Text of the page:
Nigeria is at a most critical crossroad in her history of post-colonial existence. Some 83 million voters are expected to determine the fate of 213 million citizens of Africa’s most populous country. The February 25th 2023 presidential and national assembly elections are, no doubt, a defining moment. Moment that will seal the wind of sail in the weeks, months and years ahead for a much-troubled voyage in nationhood. Moment that will either lift the blistering burdens off a beleagued population or reinforce the fetters foisted by a failing state. Moment that will either dislodge the old order or consolidate its reign. The moment is momentous. All pun intended.
But there is one movement that has become the most significant factor in defining the much-anticipated moment. This movement is a thunderbolt. It is a rallying call. A battle cry. It is a hope-filled ride; riding on a fervour of cross-breed faith and ripping down walls of religious divides. It is a fancy flight; floating on wings that wriggle through tribal identities and ethnic differences. It is a leveller bulldozing humps of Biafra hubris and dumping lumps of regional prejudice further afield. It is a redemption song hummed by former leaders, chorused by those seeking to lead and echoed by the proselytized. It is called the obidient movement. It is anchored on the candidacy of Mr. Peter Obi, presidential candidate of the Labour party, a hitherto obscure political vehicle poorly dressed in proletarian garb. It is a classic case of the man making the party. But while Obi is the life of the party, the Nigerian people are the heartbeat of the movement. The obidient movement is a seed sown on the fertile soil of street credibility and rooted in the manured structure of collective sufferings. It is that orgasmic catharsis of a people denied for decades of the fruits of their toils now suddenly strengthened by prospect of a ray at the end of the tunnel. Millions of Nigerians hold tight to the possibility of a turnaround where present and future generations can truly benefit from their God-given endowments plenteous in both human and material resources. That is why the movement is both organic and volcanic. That is why it is spontaneous and ubiquitous at the same time. That is why the 2023 presidential election will be like none other before it.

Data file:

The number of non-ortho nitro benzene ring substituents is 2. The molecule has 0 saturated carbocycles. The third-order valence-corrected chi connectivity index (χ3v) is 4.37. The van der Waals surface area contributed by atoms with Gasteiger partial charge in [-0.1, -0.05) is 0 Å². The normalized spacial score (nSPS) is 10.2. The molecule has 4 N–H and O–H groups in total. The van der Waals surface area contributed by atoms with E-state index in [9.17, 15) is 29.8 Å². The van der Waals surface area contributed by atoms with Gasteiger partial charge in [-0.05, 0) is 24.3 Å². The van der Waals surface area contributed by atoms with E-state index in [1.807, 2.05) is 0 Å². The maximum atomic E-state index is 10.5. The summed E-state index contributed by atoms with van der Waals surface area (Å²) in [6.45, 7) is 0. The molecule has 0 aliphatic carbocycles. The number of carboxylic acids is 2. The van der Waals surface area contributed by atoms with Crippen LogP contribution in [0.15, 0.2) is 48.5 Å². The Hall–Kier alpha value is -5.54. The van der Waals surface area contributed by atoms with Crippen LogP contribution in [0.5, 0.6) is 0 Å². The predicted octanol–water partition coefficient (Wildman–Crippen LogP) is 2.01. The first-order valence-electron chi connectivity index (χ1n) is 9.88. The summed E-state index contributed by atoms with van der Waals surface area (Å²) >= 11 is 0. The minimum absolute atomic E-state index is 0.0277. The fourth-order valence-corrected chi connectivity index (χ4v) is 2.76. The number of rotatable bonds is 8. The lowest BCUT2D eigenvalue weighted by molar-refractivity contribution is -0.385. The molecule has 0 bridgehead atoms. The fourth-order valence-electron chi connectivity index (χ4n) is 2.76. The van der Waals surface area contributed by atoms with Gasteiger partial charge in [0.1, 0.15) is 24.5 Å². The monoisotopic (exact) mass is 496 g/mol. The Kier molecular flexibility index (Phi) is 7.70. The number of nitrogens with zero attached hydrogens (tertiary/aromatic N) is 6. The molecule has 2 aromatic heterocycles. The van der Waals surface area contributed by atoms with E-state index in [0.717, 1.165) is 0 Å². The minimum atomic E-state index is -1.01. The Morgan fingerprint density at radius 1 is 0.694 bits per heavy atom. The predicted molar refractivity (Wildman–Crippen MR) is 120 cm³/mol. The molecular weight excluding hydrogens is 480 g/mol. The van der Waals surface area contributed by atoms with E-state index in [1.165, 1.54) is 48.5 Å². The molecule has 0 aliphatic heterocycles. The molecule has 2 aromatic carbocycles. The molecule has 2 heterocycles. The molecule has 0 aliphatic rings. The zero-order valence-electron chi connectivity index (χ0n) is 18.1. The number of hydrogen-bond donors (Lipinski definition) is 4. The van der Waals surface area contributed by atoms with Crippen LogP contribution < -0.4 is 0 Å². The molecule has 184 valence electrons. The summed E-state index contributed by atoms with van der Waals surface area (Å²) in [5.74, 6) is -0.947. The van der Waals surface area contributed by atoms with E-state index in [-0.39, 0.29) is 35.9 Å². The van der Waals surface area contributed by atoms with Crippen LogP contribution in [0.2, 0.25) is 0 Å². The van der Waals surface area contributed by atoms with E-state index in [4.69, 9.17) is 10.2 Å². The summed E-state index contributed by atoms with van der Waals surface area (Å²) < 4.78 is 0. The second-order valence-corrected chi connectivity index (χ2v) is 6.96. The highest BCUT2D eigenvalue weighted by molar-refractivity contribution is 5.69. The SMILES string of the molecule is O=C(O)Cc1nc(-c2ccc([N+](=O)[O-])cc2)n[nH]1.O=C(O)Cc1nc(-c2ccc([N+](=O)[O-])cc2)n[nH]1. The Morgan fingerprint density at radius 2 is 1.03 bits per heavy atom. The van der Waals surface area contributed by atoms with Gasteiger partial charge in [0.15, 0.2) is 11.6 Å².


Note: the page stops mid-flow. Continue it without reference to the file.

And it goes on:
It is not the two-horse race of the past. Mr. Obi has stamped foot as the third force of disruption. And that is the minimum value he brings to the contest to become Nigeria’s number one citizen. It is important to point out that this purveyor of the obidient movement is not altogether new in the power game of the country. Just like Abubakar Atiku of the Peoples Democratic Party (PDP) and Bola Tinubu of the ruling All Progressives Congress (APC), he has occupied public office in the past and ran as vice presidential candidate in the 2019 election. Like Tinubu, he was governor of a state for two terms. Both men and Atiku, who was vice president under the Olusegun Obasanjo administration for eight years, have been trumpeting their achievements while in office. So, in a sense, Obi cannot be said to be an outlier. But his supporters insist he is completely immune from the malaise of corruption, reputational crisis and sordid political shenanigans that are associated with his rivals. This flattering credential has been the fuel powering his ascendancy from a hitherto dark horse into a favourite. At least in the estimation of his die-hard followers.